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Aleš Mudra

Reliefs Depicting the Virgin, Founders and Patrons from the Convent of St. George at Prague Castle

The relief in the St. George Convent at Prague Castle are of fundamental importance for the history of artistic and religious culture in the Přemyslid era. This article presents the results of a monographic study of these works, while taking into account all the relevant factors that might shed a light on their conception, creation, the origin of their creators and the models they drew on, as well as the intentions of those commissioning them, their location and function. Clues as to their original function are revealed, inter alia, through transcriptions of inscriptions and the identification of their sources and the context of their appearance, or through the deconstruction of sets of reliefs and an examination of alternatives to the original identification of place and date of the individual parts of a set. The reliefs probably originally comprised three separate units: the archivolts created at the time of the rebuilding of the convent under Abbess Bertha as part of the exterior portal (after 1142); the relief of the Madonna shortly after the death of the Abbess as part of the altarpiece (c. 1187); and the reliefs of benefactors not long after that, following the coronation of Přemysl (Ottokar) I (1198). A stylistic and comparative analysis of the situation in question, when in Bohemia there was probably no widely based production, established workshops, training, stable inventory of artistic tasks, systematic reception of the work of important artistic centres, trends or tendencies, more than anything else reveals its own limitations. Also examined are the processes of artistic transfer, i.e. the possibility of contact with often distant cultural circles, where typological patterns and analogies of Prague reliefs occur. The iconographic and iconological analysis reveals a richly structured and layered conception of subject matter, as well as references to devotional types of image or to contemporary tendencies in religious thought. The synergy of text and image in the reliefs in the St. George Convent provides a clue as to how an image spoke, sang, evoked responses, assumed or required roles, attitudes and actions on the part of the viewers, encouraged their active participation in associated rites, and evoked theological meanings that in turn prompted meditation on the paradoxes of the faith.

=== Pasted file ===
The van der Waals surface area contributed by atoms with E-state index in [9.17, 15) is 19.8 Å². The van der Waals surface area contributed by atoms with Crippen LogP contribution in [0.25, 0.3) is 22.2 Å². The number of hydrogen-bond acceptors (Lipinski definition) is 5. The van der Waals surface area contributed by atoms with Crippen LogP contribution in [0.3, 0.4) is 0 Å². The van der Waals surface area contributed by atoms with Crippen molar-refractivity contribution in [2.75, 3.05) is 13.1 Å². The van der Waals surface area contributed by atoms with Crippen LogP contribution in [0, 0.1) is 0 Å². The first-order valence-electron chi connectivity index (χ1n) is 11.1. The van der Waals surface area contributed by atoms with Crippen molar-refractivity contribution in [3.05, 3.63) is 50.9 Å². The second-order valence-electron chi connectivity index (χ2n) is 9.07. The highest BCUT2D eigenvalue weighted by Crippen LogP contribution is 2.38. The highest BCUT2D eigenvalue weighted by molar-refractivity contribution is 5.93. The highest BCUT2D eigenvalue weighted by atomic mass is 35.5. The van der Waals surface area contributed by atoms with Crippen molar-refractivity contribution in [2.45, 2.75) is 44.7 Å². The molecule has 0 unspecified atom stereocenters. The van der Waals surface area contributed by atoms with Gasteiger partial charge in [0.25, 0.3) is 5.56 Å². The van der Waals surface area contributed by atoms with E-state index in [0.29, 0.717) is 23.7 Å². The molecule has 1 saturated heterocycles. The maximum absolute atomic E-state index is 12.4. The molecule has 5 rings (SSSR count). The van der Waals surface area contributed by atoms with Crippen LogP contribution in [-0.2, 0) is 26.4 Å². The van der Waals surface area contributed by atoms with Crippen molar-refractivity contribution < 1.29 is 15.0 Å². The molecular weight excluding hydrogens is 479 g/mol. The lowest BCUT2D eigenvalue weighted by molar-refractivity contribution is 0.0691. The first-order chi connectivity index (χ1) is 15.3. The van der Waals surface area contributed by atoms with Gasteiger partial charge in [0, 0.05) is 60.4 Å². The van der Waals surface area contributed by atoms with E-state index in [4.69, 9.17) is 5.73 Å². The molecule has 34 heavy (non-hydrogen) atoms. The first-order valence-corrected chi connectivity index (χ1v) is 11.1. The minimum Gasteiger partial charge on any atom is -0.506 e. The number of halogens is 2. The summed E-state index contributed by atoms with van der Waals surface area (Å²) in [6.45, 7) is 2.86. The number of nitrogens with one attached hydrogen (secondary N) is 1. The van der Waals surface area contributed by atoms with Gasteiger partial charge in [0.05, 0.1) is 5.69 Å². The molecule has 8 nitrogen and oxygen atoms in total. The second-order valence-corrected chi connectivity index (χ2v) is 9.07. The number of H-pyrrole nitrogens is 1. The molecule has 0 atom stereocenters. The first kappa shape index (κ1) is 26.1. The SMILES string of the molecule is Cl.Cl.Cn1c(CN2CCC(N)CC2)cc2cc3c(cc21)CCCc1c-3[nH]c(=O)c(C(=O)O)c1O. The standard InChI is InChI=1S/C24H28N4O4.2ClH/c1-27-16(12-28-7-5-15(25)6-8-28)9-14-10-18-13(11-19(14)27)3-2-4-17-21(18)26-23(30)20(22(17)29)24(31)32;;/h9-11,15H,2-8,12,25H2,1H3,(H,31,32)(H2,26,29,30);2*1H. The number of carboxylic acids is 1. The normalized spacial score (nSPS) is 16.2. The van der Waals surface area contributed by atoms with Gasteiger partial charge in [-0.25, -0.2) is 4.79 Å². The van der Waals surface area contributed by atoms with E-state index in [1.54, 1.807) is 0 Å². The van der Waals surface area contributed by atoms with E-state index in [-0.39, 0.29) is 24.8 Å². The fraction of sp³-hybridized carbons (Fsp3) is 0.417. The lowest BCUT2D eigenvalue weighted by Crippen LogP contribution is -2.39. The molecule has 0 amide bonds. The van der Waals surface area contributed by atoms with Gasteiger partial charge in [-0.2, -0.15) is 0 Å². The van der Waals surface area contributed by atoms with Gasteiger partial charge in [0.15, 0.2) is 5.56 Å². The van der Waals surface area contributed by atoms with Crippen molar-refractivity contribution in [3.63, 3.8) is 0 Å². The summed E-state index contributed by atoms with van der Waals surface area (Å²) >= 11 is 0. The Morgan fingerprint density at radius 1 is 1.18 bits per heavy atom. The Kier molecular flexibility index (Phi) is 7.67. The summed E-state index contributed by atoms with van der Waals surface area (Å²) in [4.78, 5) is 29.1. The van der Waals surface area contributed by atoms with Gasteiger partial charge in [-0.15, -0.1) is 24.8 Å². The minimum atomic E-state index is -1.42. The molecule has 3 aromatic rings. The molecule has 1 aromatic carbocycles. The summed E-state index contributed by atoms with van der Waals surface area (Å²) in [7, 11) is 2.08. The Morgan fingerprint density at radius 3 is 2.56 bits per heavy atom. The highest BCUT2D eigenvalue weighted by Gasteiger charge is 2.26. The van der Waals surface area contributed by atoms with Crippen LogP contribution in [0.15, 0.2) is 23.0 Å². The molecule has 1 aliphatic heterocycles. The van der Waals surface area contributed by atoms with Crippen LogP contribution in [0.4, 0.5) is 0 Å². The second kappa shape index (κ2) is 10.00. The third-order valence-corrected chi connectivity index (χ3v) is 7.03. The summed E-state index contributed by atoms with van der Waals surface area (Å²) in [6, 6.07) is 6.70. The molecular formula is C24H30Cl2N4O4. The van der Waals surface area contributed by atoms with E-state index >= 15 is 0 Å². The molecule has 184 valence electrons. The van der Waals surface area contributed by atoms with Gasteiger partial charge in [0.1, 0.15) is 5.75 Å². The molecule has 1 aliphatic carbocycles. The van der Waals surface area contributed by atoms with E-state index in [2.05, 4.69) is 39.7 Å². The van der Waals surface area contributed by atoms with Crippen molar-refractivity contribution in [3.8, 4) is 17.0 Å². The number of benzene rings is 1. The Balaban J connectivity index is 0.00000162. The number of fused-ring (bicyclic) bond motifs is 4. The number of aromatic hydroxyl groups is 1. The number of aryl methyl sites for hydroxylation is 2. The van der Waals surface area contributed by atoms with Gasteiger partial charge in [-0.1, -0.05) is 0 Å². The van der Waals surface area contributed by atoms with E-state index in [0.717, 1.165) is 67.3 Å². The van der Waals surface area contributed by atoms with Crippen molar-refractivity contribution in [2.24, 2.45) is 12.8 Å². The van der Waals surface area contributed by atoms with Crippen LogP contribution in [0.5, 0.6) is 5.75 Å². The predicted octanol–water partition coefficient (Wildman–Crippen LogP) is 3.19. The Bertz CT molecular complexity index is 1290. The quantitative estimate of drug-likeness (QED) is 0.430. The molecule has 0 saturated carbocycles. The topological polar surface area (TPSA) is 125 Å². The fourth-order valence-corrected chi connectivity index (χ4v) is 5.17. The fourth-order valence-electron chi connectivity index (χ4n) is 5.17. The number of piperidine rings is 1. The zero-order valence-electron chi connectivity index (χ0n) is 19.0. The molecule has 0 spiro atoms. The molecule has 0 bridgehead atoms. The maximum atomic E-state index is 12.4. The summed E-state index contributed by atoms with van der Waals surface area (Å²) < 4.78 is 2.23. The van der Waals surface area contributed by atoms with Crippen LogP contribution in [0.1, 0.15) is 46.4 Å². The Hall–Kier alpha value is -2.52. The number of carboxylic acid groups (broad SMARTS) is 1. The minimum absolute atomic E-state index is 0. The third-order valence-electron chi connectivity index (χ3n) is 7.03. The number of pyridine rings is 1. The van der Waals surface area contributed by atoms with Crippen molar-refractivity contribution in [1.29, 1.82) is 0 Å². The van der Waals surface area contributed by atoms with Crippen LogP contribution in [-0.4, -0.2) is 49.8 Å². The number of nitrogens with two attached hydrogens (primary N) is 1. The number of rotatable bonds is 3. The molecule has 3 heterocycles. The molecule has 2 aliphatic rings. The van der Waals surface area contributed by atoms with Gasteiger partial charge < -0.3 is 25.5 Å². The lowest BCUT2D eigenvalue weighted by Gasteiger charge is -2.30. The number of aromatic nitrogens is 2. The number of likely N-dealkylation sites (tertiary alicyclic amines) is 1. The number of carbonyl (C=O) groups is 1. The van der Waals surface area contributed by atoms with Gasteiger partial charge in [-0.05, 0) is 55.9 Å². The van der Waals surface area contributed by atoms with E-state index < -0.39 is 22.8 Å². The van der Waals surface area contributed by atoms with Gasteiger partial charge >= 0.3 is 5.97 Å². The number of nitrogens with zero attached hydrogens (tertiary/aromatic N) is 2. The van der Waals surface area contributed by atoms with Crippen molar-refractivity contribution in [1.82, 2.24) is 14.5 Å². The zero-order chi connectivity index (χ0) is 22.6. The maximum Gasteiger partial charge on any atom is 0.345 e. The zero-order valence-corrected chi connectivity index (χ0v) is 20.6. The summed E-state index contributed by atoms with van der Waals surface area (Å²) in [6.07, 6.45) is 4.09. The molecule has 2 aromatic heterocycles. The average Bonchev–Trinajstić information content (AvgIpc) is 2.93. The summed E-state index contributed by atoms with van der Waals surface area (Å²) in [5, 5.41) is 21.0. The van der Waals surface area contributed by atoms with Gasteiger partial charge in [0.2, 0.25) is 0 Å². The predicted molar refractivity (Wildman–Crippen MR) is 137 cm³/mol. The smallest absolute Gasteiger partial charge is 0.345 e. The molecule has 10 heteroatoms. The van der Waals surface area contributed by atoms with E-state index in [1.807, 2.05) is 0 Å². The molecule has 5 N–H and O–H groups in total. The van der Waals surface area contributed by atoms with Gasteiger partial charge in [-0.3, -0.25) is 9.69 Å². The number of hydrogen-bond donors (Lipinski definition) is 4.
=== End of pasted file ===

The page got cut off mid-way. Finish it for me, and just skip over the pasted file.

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DOI: HTTPS://DOI.ORG/10.54759/ART-2023-0301

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